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Detecting SYN Flood Attacks with Colasoft Capsa

August 30, 2018

Denial-of-service attack (DoS attack) is a malicious attack to make a machine or network resource unavailable to users, usually by temporarily or indefinitely disrupting services of a host connected to the Internet. (US-CERT 2013)

 

Today, DoS attack is a common cyber-attack on the network. According to the statistics, every three seconds, there is a DoS attack happening on the Internet. The low cost of launching a DoS attack is one of the major causes of frequent DoS attacks.

 

Some of the most commonly used DoS attack types include Ping of Death, Teardrop, WinNuk, UDP flood, TCP SYN flood, IP Spoofing, Land Attack, Smurf, ICMP flood, etc.

 

In this article, we will show you how to detect SYN flood attacks using a network analyzer named Colasoft Capsa.

 

You can download some awesome tools here - Including the Freeware Capsa -

 

Free Tool Download, including Capsa free - Click Here!

 

In order to analyze DoS attacks (and Others) , I suggest you follow the three steps below:

  1. Observations - Most hosts which are under DoS attack will show high CPU and memory usage or the network bandwidth is occupied by garbage traffic.
     

  2. Analysis - We can analyze and locate the attacks by decoding the raw packets. In this way, we will get protocols and behaviors of packets. Compare these information with attack signature, then we can locate the actual attack type.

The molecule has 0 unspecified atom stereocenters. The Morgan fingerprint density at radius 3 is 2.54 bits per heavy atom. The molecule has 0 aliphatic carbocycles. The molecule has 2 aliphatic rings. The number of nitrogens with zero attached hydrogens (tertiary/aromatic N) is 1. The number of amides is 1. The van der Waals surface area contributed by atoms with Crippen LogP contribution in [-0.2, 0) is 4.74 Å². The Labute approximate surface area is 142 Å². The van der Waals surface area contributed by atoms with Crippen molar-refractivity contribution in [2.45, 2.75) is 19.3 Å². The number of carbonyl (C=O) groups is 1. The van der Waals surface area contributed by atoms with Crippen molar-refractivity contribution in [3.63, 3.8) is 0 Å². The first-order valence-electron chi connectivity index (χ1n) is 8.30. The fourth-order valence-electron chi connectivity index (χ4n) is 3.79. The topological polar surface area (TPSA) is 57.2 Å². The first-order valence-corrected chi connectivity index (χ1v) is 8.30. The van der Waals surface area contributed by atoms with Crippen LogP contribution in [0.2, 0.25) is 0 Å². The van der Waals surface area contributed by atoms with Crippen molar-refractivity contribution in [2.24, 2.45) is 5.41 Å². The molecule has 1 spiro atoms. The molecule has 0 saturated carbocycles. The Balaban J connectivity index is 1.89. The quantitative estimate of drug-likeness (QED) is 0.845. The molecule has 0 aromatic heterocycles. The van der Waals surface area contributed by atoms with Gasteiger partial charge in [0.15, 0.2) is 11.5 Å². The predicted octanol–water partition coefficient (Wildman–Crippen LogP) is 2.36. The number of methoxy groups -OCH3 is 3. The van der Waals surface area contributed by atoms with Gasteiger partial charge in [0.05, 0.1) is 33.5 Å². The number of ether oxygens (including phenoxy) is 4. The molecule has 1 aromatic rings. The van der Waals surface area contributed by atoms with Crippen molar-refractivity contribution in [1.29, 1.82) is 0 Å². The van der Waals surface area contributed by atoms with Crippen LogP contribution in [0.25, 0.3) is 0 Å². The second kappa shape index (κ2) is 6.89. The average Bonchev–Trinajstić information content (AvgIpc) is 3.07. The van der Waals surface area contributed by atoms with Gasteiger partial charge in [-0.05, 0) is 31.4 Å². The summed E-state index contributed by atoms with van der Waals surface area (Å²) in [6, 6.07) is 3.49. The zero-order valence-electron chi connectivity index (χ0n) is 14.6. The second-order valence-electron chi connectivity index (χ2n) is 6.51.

3. Locate issues - With TCP/UDP session and chart function, we can more accurately and quickly locate DOS attacks.

Now, I will give you an example to show you the detailed steps using the visual capabilities of Capsa!

 

The Dashboard view dynamically displays statistics with various charts. In Dashboard view, the first graph definitely points out our network has the anomaly traffic. Because the utilization of our network almost reached to 100%. Then, go to Summary view to check summary data statistics.

 

Figure 1. Statistical charts

 

Under the Summary view, summary statistics of current capture are displayed. According to these statistics, we can find out there are too many small size packets in the network. In addition, the count of TCP conversations and TCP SYN sent packets are abnormal.

 

Figure 2. Summary data statistics

 

Then, go to TCP Conversation view to check up abnormal TCP conversations. From this view, we can see this IP address “4.79.142.202” received a lot of packets from random Internet IP addresses. All these random Internet IP addresses sent the same 64 bytes packet to 80 port on the host “4.79.142.202”.

 

Figure 3. TCP conversations

 

Besides, with Matrix view, it shows that almost 10,000 hosts have conversations with the host “4.79.142.202”.

 

Figure 4. Matrix graph

 

Last, by decoding TCP packets, we can see the Time Sequence diagram of TCP conversations. The host “4.79.142.202” received repeated SYN packets from different Internet IP addresses. But TCP three-way handshake didn’t establish normally in every TCP conversation.

 

Figure 5. Time Sequence diagram

 

Combine with the above information, we can identify that there are SYN Flood Attacks happened in our network. And IP address of the targeted server is “4.79.142.202”. Because of the attack, it caused the abnormal traffic and consumed our network resources.

 

 

Author Profile - Jack Wei is a technical engineer at Colasoft. Jack has more than three years’ working experience in IT and has concentrated in network administration, network security analysis based on packet sniffer software and network troubleshooting. He loves to study new computer technologies and enjoys different challenges.

 

Colasoft Technical Engineer -  jack.wei@colasoft.com

 

Visit us for more information at www.colasoft.com

 

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